Next step is to let the cleaner soak for about ten minutes. This is a good time to cut up an old flannelette sheet into cleaning patches and you cannot have too many. I pass through a dry patch then repeat with as many as needed sprayed with degreaser until the patches come clean.
“When load testing, I like to set up six A4 targets so that I can stay seated between groups. Being relaxed is important and is something I learnt when range shooting as a teenager (a long time ago).”
Switch to a nylon bristle brush using copper solvent and go through the performance again. With this barrel I had to repeat the whole performance three times, right from boiling the jug.
During the cleaning I did notice a slight slip whilst patching about half an inch before the crown. This indicates a bulge which I will not lose any sleep about as long as the groups remain acceptable. Cutting off the bulge may be required later.
When load testing, I like to set up six A4 targets so that I can stay seated between groups. Being relaxed is important and is something I learnt when range shooting as a teenager (a long time ago).
To this end I sketched a plan for a steel angled frame which could be easily pushed into the ground. I attach a sheet of craft cardboard to which are stapled the targets. The frames were made by Engineering Services Te Anau Ltd who donated two to the firearms club. Nice people these Southlanders.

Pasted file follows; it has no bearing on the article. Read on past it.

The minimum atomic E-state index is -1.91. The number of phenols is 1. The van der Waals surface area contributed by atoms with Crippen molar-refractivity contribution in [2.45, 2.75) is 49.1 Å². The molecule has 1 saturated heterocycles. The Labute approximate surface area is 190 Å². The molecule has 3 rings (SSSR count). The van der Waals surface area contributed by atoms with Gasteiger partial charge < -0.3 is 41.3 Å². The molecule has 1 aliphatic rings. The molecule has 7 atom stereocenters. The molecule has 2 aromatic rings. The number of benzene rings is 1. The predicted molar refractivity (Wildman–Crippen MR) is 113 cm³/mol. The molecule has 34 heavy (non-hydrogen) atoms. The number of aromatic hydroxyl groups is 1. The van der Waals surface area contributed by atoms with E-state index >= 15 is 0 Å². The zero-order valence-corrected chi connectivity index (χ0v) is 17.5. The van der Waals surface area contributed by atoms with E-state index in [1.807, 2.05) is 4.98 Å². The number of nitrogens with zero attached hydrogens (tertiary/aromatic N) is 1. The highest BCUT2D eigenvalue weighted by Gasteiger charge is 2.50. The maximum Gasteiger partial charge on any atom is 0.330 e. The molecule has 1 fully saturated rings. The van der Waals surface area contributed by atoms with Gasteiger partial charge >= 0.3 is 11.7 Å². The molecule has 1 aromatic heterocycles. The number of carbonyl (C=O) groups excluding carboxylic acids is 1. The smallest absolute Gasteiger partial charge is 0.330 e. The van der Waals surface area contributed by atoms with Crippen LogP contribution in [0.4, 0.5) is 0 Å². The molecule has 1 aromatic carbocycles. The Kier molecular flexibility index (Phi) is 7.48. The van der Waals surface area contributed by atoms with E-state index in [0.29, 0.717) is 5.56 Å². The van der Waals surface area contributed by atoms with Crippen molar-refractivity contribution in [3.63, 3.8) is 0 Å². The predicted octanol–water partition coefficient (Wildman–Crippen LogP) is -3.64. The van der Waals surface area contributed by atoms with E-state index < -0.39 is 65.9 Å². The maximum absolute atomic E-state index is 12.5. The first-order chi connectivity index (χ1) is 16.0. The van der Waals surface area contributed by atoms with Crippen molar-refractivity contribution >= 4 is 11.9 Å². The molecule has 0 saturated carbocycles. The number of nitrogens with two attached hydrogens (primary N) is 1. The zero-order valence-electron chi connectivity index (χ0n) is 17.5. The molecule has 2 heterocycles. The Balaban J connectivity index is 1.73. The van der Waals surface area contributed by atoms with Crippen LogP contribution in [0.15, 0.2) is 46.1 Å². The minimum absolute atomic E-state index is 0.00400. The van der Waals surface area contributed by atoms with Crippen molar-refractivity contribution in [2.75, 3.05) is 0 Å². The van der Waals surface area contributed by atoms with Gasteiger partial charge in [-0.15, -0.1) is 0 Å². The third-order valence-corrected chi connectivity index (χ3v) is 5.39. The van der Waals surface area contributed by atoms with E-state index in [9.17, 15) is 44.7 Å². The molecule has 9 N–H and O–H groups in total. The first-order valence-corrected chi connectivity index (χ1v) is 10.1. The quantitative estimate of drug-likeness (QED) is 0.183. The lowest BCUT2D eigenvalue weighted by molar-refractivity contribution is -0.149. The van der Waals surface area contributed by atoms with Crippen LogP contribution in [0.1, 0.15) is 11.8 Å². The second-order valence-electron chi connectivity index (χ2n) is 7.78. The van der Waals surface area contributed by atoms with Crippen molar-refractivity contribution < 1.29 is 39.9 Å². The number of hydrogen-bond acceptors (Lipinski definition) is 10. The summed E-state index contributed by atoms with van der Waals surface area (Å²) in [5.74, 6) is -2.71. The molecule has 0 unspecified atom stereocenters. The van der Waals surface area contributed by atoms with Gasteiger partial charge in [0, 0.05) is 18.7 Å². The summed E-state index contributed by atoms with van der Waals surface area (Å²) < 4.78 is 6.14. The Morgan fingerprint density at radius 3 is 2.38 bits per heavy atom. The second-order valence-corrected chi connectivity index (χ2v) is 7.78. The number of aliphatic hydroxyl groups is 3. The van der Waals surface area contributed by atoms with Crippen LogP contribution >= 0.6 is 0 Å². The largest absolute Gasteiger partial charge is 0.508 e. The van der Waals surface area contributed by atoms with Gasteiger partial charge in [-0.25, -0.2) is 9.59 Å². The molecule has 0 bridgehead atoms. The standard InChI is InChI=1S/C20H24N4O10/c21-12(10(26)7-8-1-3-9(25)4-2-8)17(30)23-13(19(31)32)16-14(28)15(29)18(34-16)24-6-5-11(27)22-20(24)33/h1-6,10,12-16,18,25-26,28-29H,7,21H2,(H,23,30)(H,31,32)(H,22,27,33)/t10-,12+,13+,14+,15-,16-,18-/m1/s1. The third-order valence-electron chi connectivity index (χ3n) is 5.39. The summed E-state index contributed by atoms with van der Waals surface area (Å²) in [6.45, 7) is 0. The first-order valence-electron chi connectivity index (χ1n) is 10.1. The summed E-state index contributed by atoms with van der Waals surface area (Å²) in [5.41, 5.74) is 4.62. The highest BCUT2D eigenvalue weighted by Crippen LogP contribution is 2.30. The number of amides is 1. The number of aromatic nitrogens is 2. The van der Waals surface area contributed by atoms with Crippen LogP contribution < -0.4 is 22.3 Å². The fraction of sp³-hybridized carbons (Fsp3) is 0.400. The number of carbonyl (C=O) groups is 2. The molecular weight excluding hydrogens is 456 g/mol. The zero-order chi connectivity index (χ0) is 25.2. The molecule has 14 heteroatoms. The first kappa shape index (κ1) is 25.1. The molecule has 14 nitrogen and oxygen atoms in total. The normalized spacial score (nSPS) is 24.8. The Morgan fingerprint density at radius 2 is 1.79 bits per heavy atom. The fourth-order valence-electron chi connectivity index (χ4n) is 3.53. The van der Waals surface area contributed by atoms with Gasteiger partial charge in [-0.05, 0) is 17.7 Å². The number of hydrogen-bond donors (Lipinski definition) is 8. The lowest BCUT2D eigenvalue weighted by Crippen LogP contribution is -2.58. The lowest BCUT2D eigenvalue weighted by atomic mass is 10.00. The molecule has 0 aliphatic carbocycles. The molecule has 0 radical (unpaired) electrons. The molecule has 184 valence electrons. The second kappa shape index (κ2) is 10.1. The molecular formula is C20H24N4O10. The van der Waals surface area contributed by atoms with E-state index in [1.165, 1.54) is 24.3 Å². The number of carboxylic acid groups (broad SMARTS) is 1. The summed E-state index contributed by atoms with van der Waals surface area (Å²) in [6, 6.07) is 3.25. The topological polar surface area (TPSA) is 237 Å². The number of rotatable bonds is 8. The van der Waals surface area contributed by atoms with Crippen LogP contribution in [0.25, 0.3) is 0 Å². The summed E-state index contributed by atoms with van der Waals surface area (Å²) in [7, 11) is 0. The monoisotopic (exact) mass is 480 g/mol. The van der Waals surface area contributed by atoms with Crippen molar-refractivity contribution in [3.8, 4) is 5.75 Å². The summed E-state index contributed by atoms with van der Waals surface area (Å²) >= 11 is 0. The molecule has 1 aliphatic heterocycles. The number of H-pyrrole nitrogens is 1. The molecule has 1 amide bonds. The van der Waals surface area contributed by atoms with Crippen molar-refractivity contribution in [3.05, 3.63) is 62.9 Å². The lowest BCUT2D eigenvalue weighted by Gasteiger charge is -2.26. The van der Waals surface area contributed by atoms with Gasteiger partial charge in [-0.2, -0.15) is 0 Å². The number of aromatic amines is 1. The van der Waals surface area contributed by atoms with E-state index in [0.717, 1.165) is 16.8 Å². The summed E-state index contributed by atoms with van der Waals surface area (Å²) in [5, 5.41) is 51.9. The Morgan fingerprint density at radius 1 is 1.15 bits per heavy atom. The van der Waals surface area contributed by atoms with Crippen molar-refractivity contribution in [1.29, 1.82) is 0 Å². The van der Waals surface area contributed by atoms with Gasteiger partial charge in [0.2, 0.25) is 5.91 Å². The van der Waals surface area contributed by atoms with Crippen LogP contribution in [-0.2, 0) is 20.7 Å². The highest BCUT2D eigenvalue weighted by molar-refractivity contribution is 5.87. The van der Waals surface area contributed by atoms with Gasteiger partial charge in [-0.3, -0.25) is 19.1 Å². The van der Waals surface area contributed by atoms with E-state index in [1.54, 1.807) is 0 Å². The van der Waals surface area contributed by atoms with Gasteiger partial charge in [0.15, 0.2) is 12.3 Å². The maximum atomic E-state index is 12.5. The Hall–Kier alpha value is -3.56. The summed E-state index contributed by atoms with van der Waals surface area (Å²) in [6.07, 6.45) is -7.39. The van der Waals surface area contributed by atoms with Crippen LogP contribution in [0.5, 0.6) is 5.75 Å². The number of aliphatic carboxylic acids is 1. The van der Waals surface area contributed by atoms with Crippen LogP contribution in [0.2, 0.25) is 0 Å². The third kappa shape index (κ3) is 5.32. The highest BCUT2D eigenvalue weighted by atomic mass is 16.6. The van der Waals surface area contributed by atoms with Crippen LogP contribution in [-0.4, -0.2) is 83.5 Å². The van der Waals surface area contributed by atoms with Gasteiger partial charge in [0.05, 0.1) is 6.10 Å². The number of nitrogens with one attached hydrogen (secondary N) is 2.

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NOW FOR SOMETHING A LITTLE MORE MODERN
Recently I set up four targets to compare grouping of two loads that I had settled on. Using my Tikka T3 chambered in .270 Winchester I trialed both loads with and without an over barrel moderator.
This rifle/scope combination seems to improve with age like a good wine and I have taken many animals with it. The scope is a cheap Nikko Stirling Night Eater 3-9x attached with the original aluminium rings. I have no desire to fit a more expensive scope.
The results speak for themselves. Shooting 130gr Speers with 56gr of 2213SC for 2962fps and, my recent change to 54gr of RE16 for 3033fps, I found that both grouped better with the moderator fitted. A .23” group using the Alliant powder really made my day. My only gripe is that I find the balance of the Tikka is compromised with the device fitted.
The moderator is an over barrel New Zealand made DPT Modular unit which more than does the job and I would encourage all, particularly young, shooters to use one. I have classic “shooters ear”. The left ear cops the blast and is now way down on volume.
I use Walker Hunters hearing enhancers with volume controls. Young shooters note, when one ear is down on volume you lose stereo sound, which means that you cannot tell where sounds are coming from.
You will hear a stag roaring but will not know where it is coming from. I kid you not.
In the U.S. of A, a bunch of old gun writers were at a conference. A guess at the most used word? “What?!”...